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Wednesday, January 6, 2021

TODAY IN CORPORATE WELFARE: Two-Man Charter School Management Company Co-Founded By Brian Lynch Scored PPP Loan Claiming $1.7 Million In Payroll Expenses; "Loan" Income Does Not Appear On Bay City Academy Financials

Here's something to ponder as you wait for your itty-bitty $600 stimulus check: the two-man charter school management company co-founded on April 10, 2015 by Brian Lynch and Michael Randel scored a PPP Loan in April 2020. Mitten Educational Management was founded to assume control of the Bay City Academy and sister school, Mancelona's North Central Academy, in the wake of former manager Steven Ingersoll's criminal tax fraud crash.

Detail shown below (gleaned from a comprehensive database reporting on the Treasury Department's Paycheck Protection Program loan program) reveals Mitten Educational Management received approval for a $368,800 loan in April 2020.

The management firm run by Lynch, son-in-law of disgraced charter school management hump, Mark Noss (currently embroiled in a messy business bankruptcy) qualified for the loan by claiming $1.77 million in "Mitten Educational Management payroll expenses". Those expenses are directly attributed to Bay City Academy/North Central Academy staffers, who are legally considered employees of the management company, and not the individual charter school.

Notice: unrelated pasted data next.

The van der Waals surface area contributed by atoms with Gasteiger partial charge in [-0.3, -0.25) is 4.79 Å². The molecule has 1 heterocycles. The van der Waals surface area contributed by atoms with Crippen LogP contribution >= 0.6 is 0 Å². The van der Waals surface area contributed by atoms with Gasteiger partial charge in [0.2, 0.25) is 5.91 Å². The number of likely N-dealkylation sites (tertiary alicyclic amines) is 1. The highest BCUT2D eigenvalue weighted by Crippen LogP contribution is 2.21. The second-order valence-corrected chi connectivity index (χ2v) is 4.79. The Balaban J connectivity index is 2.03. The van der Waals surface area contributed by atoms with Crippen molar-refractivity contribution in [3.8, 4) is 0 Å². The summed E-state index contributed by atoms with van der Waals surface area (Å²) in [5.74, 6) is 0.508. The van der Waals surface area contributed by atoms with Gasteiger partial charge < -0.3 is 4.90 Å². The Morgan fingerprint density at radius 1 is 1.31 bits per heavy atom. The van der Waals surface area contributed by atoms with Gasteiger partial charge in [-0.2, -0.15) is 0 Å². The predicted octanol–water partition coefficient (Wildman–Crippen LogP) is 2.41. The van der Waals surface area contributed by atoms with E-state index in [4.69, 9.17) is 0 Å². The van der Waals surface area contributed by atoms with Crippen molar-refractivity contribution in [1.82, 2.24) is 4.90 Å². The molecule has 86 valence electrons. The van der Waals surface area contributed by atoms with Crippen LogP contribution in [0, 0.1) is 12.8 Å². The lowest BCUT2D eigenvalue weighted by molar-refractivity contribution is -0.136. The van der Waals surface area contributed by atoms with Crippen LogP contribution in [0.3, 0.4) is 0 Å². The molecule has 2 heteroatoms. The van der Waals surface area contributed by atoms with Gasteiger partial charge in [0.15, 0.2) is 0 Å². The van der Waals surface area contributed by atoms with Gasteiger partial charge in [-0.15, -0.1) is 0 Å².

In addition to Lynch's firm receiving a management fee of nearly $320,000 for the 2019/2020 fiscal year, Lynch was paid an $83,050 compensation package for his gig as the Bay City Academy's Superintendent.

Paycheck Protection Program (PPP) borrowers may be eligible for loan forgiveness if the funds were used for eligible payroll costs, payments on business mortgage interest payment, rent, or utilities during either the 8- or 24-week period after disbursement. A borrower can apply for forgiveness once it has used all loan proceeds for which the borrower is requesting forgiveness.


The Bay City Academy's most recent annual balance sheet, for the fiscal year ending June 30, 2020, shows the school is nearly -$800,000 in the hole... a lingering hangover of Steven Ingersoll's plundering the school's coffers of nearly $1.4 million.

Who ever said crime doesn't pay?



  1. Confused? I have been reading that the governor paid the schools all their money last year. Sounds corrupt.

  2. When money is on the table, business sharks take it regardless of need.

    Like all public schools in Michigan, charter schools receive taxpayer dollars to operate. The volunteer school boards that oversee charter schools typically use public dollars to contract with private management companies, which do much of the work of running a school, including hiring teachers and choosing curriculum.

    These companies received the PPP loans, not the schools themselves.

    Traditional public schools are not eligible for the forgivable small business loans.

    1. Perfect word for those guys: SHARKS.

  3. paycheck protection loan for ZERO jobs? Barf!

    1. You're so right: For ZERO jobs. Makes you sick.